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About Meditation


Why Meditate?

“The purpose of meditation is to make our mind calm and peaceful. If our mind is peaceful, we will be free from worries and mental discomfort, and so we will experience true happiness; but if our mind is not peaceful, we will find it very difficult to be happy, even if we are living in the very best conditions.

If we train in meditation, our mind will gradually become more and more peaceful, and we will experience a purer and purer form of happiness. Eventually, we will be able to stay happy all the time, even in the most difficult circumstances.”

Venerable Geshe Kelsang Gyatso The New Meditation Handbook

People Meditating at Tushita KMC

“When the turbulence of distracting thoughts subsides and our mind becomes still, a deep happiness and contentment naturally arises from within. If we train in meditation our mind will gradually become more and more peaceful, and we shall experience a purer and purer form of happiness. Eventually, we will be able to stay happy all the time, even in the most difficult circumstances.” 

Venerable Geshe Kelsang Gyatso Rinpoche

Types of Mediation

A woman meditating at Tushita KMC

01 Breathing Meditation

“So much of the stress and tension we normally experience comes from our mind, and many of the problems we experience, including ill health, are caused or aggravated by this stress.

Just by doing breathing meditation for ten or fifteen minutes each day, we will be able to reduce this stress.

We will experience a calm, spacious feeling in the mind, and many of our usual problems will fall away. Difficult situations will become easier to deal with, we will naturally feel warm and well disposed towards other people, and our relationships with others will gradually improve.”

Venerable Geshe Kelsang Gyatso – The New Meditation Handbook

02 Lamrim Meditation

Stages of the Path

Lamrim means the stages of the path to enlightenment. It is a special set of instructions that includes all the essential teachings of Buddha, structured in a comprehensive way that is easy to understand and put into practice. 

Unbroken Lineage

The Lamrim presentation lies at the very heart of Kadampa Buddhism. There is a completely unbroken lineage of these Lamrim instructions from Buddha Shakyamuni down to our present day Spiritual Guides. 

Inner Peace

The instructions of Lamrim are easy to understand and practice, and can readily be applied to solving the problems of daily life. If we gain deep experience of Lamrim there will be no basis for these problems; we shall be able to solve them through the power of our inner peace.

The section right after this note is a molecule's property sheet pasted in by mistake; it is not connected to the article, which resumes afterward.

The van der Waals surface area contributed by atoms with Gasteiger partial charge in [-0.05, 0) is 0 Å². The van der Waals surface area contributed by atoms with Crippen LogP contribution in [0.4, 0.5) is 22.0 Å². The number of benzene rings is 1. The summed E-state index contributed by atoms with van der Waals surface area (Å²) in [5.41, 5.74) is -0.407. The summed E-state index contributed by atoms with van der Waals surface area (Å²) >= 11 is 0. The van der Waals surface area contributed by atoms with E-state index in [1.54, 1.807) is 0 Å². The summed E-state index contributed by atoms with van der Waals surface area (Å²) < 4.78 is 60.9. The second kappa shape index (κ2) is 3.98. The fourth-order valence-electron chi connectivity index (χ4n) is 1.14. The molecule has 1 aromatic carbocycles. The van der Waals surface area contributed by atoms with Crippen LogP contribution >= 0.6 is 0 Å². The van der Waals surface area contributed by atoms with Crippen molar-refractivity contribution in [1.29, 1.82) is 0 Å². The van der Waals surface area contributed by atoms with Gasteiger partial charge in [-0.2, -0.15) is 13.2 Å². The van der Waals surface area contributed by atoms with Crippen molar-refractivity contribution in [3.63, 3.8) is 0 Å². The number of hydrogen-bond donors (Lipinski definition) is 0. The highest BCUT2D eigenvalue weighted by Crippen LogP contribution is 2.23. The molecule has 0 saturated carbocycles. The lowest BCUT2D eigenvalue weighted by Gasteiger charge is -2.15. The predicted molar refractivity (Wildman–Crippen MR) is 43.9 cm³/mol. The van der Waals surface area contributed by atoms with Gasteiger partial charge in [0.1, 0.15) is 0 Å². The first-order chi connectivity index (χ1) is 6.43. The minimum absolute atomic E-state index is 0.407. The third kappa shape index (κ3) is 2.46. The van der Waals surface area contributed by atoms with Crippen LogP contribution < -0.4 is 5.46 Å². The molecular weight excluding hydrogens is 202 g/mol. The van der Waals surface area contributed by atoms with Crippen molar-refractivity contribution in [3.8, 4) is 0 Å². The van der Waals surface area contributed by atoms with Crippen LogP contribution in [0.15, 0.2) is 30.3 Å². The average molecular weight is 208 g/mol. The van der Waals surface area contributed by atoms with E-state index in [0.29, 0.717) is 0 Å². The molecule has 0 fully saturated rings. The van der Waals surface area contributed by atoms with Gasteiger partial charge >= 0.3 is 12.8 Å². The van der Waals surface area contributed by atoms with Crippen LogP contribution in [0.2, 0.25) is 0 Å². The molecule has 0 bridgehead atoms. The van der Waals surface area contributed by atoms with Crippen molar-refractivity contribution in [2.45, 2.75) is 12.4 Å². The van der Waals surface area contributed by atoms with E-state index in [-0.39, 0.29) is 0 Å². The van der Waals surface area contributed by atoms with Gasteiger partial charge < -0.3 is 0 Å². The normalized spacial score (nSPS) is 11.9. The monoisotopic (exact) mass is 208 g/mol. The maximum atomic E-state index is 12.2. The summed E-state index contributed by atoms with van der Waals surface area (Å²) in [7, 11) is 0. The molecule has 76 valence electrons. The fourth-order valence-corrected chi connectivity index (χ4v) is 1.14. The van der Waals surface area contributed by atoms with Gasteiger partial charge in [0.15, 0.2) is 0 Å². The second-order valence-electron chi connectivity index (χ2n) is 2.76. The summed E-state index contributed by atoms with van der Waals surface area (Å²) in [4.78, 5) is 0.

Patience & Joyfulness

First we must understand the benefits that Lamrim offers, and develop a strong desire to practice. Then by joyfully and patiently doing these meditations we shall gradually experience the fruits of Lamrim practice. 

New Meditation Handbook

There are 21 Lamrim meditations, which are usually practiced in a three-week cycle as a daily meditation practice and explained in The New Meditation Handbook.

The Aim of Lamrim

By practicing Lamrim we shall attain freedom from all suffering and the unchanging peace and happiness of enlightenment. 

Meditation Techniques

A group of people meditating at a class at Tushita KMC

01 Contemplation & Placement Meditation

We begin by contemplating the meaning of a Dharma instruction that we have heard or read. We do this by considering various lines of reasoning, contemplating analogies, and reflecting on the teachings. By deeply contemplating the instruction, eventually we reach a conclusion or cause a specific virtuous state of mind to arise. This is the object of placement meditation. We then concentrate on the object single-pointedly for as long as possible to become deeply acquainted with it.

02 Visualisation

Sometimes the teacher will introduce simple visualisation techniques. For example, the following simple visualization is practiced in conjunction with a breathing meditation. When we have settled down comfortably we begin by becoming aware of the thoughts and distractions that are arising in our mind. Then we gently turn our attention to our breath, letting its rhythm remain normal.

As we breathe out we imagine that we are breathing away all disturbing thoughts and distractions in the form of black smoke that vanishes in space. As we breathe in we imagine that we are breathing in blessings and inspiration in the form of white light that enters our body and absorbs into our heart. We maintain this visualisation single-pointedly with each inhalation and exhalation for twenty-one rounds, or until our mind has become peaceful and alert.

People meditating at Tushita KMC

What is Mediation?

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